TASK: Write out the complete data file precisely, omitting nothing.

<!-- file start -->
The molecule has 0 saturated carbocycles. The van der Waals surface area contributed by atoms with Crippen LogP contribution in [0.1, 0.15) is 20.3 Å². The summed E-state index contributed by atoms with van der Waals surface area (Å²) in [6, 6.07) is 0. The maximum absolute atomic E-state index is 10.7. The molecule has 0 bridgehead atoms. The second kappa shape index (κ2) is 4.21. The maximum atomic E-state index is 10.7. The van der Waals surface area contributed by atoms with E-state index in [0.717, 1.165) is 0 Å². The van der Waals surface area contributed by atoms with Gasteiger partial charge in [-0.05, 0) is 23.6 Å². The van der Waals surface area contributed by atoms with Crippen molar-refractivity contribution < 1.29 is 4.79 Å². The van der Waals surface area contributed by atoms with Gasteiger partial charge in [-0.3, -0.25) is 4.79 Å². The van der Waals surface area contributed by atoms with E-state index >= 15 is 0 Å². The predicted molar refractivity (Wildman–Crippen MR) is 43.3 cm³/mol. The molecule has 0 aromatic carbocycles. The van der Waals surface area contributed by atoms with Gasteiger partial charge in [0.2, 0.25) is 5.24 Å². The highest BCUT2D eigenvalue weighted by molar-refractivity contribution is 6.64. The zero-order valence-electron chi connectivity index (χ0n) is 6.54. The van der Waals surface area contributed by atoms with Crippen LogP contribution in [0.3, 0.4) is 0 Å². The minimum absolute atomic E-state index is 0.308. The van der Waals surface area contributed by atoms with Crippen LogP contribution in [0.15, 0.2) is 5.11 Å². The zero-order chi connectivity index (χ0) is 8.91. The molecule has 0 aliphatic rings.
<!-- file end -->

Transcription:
The molecule has 0 saturated carbocycles. The van der Waals surface area contributed by atoms with Crippen LogP contribution in [0.1, 0.15) is 20.3 Å². The summed E-state index contributed by atoms with van der Waals surface area (Å²) in [6, 6.07) is 0. The maximum absolute atomic E-state index is 10.7. The molecule has 0 bridgehead atoms. The second kappa shape index (κ2) is 4.21. The maximum atomic E-state index is 10.7. The van der Waals surface area contributed by atoms with E-state index in [0.717, 1.165) is 0 Å². The van der Waals surface area contributed by atoms with Gasteiger partial charge in [-0.05, 0) is 23.6 Å². The van der Waals surface area contributed by atoms with Crippen molar-refractivity contribution < 1.29 is 4.79 Å². The van der Waals surface area contributed by atoms with Gasteiger partial charge in [-0.3, -0.25) is 4.79 Å². The van der Waals surface area contributed by atoms with E-state index >= 15 is 0 Å². The predicted molar refractivity (Wildman–Crippen MR) is 43.3 cm³/mol. The molecule has 0 aromatic carbocycles. The van der Waals surface area contributed by atoms with Gasteiger partial charge in [0.2, 0.25) is 5.24 Å². The highest BCUT2D eigenvalue weighted by molar-refractivity contribution is 6.64. The zero-order valence-electron chi connectivity index (χ0n) is 6.54. The van der Waals surface area contributed by atoms with Crippen LogP contribution in [0.3, 0.4) is 0 Å². The minimum absolute atomic E-state index is 0.308. The van der Waals surface area contributed by atoms with Crippen LogP contribution in [0.15, 0.2) is 5.11 Å². The zero-order chi connectivity index (χ0) is 8.91. The molecule has 0 aliphatic rings.